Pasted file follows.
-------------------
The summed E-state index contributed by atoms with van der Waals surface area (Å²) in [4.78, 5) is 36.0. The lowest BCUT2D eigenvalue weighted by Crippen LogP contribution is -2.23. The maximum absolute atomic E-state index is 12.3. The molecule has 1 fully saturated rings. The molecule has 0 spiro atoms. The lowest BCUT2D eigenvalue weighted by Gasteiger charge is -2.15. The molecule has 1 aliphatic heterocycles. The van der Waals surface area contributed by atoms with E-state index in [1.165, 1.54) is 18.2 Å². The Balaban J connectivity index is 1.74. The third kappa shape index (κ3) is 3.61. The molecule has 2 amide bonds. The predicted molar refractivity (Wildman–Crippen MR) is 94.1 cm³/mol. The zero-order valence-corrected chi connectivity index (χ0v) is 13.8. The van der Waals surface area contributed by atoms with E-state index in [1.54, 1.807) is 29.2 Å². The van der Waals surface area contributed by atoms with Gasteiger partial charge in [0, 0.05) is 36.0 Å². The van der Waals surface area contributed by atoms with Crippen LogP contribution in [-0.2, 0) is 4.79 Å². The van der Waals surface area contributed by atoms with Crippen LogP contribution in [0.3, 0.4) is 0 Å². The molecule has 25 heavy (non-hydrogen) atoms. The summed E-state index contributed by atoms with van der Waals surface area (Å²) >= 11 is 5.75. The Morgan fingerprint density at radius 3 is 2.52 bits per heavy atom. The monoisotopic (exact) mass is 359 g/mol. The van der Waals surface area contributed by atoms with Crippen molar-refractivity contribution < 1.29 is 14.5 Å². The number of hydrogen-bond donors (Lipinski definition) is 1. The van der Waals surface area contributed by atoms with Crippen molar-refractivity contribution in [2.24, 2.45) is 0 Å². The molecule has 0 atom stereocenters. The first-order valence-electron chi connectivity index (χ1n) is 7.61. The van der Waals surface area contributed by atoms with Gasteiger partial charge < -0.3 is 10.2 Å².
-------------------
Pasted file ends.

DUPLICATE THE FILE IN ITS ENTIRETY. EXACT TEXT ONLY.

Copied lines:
The summed E-state index contributed by atoms with van der Waals surface area (Å²) in [4.78, 5) is 36.0. The lowest BCUT2D eigenvalue weighted by Crippen LogP contribution is -2.23. The maximum absolute atomic E-state index is 12.3. The molecule has 1 fully saturated rings. The molecule has 0 spiro atoms. The lowest BCUT2D eigenvalue weighted by Gasteiger charge is -2.15. The molecule has 1 aliphatic heterocycles. The van der Waals surface area contributed by atoms with E-state index in [1.165, 1.54) is 18.2 Å². The Balaban J connectivity index is 1.74. The third kappa shape index (κ3) is 3.61. The molecule has 2 amide bonds. The predicted molar refractivity (Wildman–Crippen MR) is 94.1 cm³/mol. The zero-order valence-corrected chi connectivity index (χ0v) is 13.8. The van der Waals surface area contributed by atoms with E-state index in [1.54, 1.807) is 29.2 Å². The van der Waals surface area contributed by atoms with Gasteiger partial charge in [0, 0.05) is 36.0 Å². The van der Waals surface area contributed by atoms with Crippen LogP contribution in [-0.2, 0) is 4.79 Å². The van der Waals surface area contributed by atoms with Crippen LogP contribution in [0.3, 0.4) is 0 Å². The molecule has 25 heavy (non-hydrogen) atoms. The summed E-state index contributed by atoms with van der Waals surface area (Å²) >= 11 is 5.75. The Morgan fingerprint density at radius 3 is 2.52 bits per heavy atom. The monoisotopic (exact) mass is 359 g/mol. The van der Waals surface area contributed by atoms with Crippen molar-refractivity contribution < 1.29 is 14.5 Å². The number of hydrogen-bond donors (Lipinski definition) is 1. The van der Waals surface area contributed by atoms with Crippen molar-refractivity contribution in [2.24, 2.45) is 0 Å². The molecule has 0 atom stereocenters. The first-order valence-electron chi connectivity index (χ1n) is 7.61. The van der Waals surface area contributed by atoms with Gasteiger partial charge < -0.3 is 10.2 Å².